Amazon facial recognition once again identifies lawmakers as criminals

Jeff Bezos must really be getting tired of these headlines coming up all the time. It seems that their facial recognition software (known as Rekognition) has been subjected to yet another test and come up a little short. Or a lot short, particularly if you happen to be one of the more than two dozen state lawmakers who showed up as hits matching them against a database of known criminals. But hey… when you’re making omelets you’ve got to crack a few eggs, right? (CBS San Francisco)

A recent test of Amazon’s facial recognition technology reportedly ended with a major fail, as some state lawmakers turned up as suspected criminals.

The test performed by the American Civil Liberties Union screened 120 lawmakers’ images against a database of 25,000 mugshots. Twenty-six of the lawmakers were wrongly identified as suspects.

The ACLU said the findings show the need to block law enforcement from using this technology in officers’ body cameras. Meanwhile, supporters of facial recognition say police could use the technology to help alert officers to criminals, especially at large events.

As usual, let’s get the obvious joke out of the way first. If the software is identifying California legislators as criminals, honestly… how broken is it really? (Insert rimshot gif here.)

Getting back to the actual story, the first thing to note is that the “test” in question was performed by the American Civil Liberties Union (ACLU). At least that’s how it’s phrased in the CBS report. Last I checked, they weren’t a software development firm, so did they really make up and perform the test themselves or shop the job out to a firm with more direct experience? I’d like to see the details.

Of course, the results aren’t that suspect. Of all the facial recognition software out there that we’ve looked at, Amazon’s seems to be the one that winds up producing the most spectacular (and frequently hilarious) epic fails when put to independent testing. In that light, perhaps the ACLU wasn’t off the mark.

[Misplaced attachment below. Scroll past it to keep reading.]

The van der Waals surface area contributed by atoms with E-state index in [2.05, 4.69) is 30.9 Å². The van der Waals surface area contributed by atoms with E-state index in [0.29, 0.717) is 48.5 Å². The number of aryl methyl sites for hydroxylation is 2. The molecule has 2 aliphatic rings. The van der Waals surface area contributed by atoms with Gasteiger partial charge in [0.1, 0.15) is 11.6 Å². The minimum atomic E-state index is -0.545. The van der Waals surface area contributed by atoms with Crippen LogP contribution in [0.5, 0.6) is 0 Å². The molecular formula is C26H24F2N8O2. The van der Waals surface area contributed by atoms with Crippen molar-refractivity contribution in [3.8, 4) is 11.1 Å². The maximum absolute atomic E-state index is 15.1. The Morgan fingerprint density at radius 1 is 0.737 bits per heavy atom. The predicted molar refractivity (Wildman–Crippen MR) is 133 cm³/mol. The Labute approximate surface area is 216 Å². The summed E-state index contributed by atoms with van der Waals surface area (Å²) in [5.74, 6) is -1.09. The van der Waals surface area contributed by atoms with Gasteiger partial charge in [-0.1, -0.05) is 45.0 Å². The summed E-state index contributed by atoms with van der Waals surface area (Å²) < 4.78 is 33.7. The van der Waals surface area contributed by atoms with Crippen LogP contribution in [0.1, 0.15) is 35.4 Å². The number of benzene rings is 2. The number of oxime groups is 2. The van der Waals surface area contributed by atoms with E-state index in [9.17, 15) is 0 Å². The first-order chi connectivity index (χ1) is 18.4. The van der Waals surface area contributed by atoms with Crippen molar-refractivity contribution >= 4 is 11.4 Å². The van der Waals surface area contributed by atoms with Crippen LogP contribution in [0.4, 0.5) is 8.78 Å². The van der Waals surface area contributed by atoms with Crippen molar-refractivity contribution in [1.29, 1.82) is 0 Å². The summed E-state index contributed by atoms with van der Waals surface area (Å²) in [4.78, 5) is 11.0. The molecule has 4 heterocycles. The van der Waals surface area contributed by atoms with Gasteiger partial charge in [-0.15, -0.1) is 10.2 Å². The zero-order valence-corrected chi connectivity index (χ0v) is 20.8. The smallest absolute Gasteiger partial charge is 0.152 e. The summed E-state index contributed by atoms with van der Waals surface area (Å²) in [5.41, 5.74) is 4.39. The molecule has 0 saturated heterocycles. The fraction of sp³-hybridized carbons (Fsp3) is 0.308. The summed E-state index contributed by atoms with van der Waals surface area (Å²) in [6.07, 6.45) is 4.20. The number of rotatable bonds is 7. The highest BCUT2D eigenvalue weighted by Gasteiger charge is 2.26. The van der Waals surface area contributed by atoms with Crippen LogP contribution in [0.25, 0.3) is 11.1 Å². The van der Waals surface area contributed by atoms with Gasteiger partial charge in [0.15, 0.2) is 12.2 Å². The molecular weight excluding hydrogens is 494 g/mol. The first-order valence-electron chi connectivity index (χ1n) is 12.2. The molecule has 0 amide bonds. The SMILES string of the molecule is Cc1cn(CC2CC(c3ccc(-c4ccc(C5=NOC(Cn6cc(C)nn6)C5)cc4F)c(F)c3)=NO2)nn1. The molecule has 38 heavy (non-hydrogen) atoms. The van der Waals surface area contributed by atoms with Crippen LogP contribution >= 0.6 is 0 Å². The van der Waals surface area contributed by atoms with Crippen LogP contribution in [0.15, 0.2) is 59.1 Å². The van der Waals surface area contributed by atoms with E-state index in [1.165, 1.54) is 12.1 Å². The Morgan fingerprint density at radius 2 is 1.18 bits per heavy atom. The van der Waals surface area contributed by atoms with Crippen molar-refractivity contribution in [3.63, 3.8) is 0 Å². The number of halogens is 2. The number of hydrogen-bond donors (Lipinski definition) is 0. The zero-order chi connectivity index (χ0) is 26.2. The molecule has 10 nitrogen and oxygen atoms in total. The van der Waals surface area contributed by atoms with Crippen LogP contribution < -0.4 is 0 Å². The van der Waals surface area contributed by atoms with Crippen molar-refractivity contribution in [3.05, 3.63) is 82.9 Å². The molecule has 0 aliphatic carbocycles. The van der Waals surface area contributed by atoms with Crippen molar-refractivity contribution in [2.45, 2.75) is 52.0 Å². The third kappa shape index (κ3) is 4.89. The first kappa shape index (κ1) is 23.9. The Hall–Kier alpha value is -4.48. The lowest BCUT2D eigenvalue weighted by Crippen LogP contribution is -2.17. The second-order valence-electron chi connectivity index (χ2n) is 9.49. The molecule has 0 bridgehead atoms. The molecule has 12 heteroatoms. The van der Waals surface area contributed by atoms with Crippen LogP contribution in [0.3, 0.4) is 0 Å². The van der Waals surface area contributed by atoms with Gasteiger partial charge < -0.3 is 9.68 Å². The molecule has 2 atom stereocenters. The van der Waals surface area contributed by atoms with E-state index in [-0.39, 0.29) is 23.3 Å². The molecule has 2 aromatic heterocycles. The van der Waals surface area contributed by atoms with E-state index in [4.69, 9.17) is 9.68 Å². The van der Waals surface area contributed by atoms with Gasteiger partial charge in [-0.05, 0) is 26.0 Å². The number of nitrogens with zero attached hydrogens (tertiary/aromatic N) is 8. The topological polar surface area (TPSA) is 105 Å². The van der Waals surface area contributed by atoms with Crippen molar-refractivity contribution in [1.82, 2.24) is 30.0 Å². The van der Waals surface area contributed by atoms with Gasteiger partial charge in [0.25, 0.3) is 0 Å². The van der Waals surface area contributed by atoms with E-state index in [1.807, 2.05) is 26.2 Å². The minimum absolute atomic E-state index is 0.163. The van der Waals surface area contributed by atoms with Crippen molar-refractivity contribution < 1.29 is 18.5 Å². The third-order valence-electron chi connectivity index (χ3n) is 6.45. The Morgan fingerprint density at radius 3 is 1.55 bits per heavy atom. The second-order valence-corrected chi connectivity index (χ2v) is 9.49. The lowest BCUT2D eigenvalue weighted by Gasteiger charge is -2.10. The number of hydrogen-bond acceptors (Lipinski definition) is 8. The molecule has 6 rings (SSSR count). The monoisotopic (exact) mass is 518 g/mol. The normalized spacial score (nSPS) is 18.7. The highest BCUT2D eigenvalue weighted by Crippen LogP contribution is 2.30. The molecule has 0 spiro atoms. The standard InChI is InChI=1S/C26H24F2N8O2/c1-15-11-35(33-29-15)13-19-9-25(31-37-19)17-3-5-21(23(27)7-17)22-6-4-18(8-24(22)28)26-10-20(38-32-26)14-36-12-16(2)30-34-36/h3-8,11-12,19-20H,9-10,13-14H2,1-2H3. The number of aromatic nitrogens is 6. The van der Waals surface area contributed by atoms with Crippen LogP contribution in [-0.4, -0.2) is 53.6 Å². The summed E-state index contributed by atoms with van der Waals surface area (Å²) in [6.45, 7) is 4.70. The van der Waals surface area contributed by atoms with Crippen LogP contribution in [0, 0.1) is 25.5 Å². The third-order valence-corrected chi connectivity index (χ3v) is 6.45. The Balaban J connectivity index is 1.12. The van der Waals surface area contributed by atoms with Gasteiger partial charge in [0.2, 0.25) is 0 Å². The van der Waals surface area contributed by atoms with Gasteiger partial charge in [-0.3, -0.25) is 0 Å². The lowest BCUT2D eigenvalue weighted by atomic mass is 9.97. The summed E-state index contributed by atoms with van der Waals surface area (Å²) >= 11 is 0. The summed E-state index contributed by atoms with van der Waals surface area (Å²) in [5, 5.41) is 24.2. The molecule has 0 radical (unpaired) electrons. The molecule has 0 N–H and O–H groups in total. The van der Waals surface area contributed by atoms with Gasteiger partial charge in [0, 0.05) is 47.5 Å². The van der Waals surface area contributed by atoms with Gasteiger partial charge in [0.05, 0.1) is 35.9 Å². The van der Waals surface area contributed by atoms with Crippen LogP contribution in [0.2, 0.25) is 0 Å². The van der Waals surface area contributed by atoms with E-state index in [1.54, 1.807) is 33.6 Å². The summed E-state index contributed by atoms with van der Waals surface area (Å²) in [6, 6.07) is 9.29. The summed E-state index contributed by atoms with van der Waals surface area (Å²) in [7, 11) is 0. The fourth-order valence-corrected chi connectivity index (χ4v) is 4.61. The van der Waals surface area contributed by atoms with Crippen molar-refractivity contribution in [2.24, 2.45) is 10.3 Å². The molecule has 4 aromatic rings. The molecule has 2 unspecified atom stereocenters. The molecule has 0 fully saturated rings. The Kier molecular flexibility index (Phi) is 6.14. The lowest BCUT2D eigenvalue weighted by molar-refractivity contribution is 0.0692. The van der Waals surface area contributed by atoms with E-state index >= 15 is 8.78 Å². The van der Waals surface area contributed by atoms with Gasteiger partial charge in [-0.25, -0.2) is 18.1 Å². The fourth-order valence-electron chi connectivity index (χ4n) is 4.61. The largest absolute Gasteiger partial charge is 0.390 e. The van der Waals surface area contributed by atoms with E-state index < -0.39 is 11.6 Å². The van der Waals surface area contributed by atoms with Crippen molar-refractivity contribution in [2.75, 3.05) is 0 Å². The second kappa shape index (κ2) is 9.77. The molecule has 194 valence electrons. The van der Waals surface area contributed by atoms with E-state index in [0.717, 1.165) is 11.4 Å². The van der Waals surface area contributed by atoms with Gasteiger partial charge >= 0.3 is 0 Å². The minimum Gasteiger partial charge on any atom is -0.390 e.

Of course, the ACLU isn’t looking to improve the technology. This test was run so they can continue their campaign to prevent law enforcement from using the software. Democratic Assemblymember Phil Ting of San Francisco (who was tagged as a felon) is quoted as saying, “While we can laugh about it as legislators, it’s no laughing matter if you are an individual who is trying to get a job, for an individual trying to get a home. If you get falsely accused of an arrest, what happens? It could impact your ability to get employment.”

These types of scare tactics are all too common and should be derided. I’ve asked multiple times now and am still waiting for an answer to one simple question. Does anyone have evidence of even a single instance where someone was misidentified by facial recognition and gone on to be prosecuted (or persecuted, as Ting suggests) because the mistake wasn’t discovered? I’ve yet to hear of a case. Did the police show up and arrest Ting after he was misidentified? I somehow doubt it.

Look, the technology is still in its infancy and it’s got a few bugs in it. They’re working them out as they go. Eventually, they’ll get it up to speed and the error rates should drop down to acceptable levels. And if this software can help catch a suspect in a violent crime in a matter of minutes or hours rather than days or weeks after they were spotted by a security camera, that’s a tool that the police need to have.